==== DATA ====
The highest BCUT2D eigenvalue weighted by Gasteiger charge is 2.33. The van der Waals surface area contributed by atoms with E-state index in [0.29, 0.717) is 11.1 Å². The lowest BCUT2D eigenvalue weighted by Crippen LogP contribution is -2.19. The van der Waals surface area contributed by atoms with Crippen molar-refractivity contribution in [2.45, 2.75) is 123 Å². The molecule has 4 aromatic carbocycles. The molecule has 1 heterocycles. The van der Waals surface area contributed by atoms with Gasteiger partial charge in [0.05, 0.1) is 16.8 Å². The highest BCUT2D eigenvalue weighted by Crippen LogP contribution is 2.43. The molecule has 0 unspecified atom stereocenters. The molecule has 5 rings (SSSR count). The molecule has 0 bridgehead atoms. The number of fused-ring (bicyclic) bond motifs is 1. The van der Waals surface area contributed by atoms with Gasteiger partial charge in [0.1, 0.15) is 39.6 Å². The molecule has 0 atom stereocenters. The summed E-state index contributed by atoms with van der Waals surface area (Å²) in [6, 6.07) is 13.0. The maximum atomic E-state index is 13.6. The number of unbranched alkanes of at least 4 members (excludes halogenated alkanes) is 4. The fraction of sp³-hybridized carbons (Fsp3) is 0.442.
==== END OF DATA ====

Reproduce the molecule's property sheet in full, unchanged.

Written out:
The highest BCUT2D eigenvalue weighted by Gasteiger charge is 2.33. The van der Waals surface area contributed by atoms with E-state index in [0.29, 0.717) is 11.1 Å². The lowest BCUT2D eigenvalue weighted by Crippen LogP contribution is -2.19. The van der Waals surface area contributed by atoms with Crippen molar-refractivity contribution in [2.45, 2.75) is 123 Å². The molecule has 4 aromatic carbocycles. The molecule has 1 heterocycles. The van der Waals surface area contributed by atoms with Gasteiger partial charge in [0.05, 0.1) is 16.8 Å². The highest BCUT2D eigenvalue weighted by Crippen LogP contribution is 2.43. The molecule has 0 unspecified atom stereocenters. The molecule has 5 rings (SSSR count). The molecule has 0 bridgehead atoms. The number of fused-ring (bicyclic) bond motifs is 1. The van der Waals surface area contributed by atoms with Gasteiger partial charge in [0.1, 0.15) is 39.6 Å². The molecule has 0 atom stereocenters. The summed E-state index contributed by atoms with van der Waals surface area (Å²) in [6, 6.07) is 13.0. The maximum atomic E-state index is 13.6. The number of unbranched alkanes of at least 4 members (excludes halogenated alkanes) is 4. The fraction of sp³-hybridized carbons (Fsp3) is 0.442.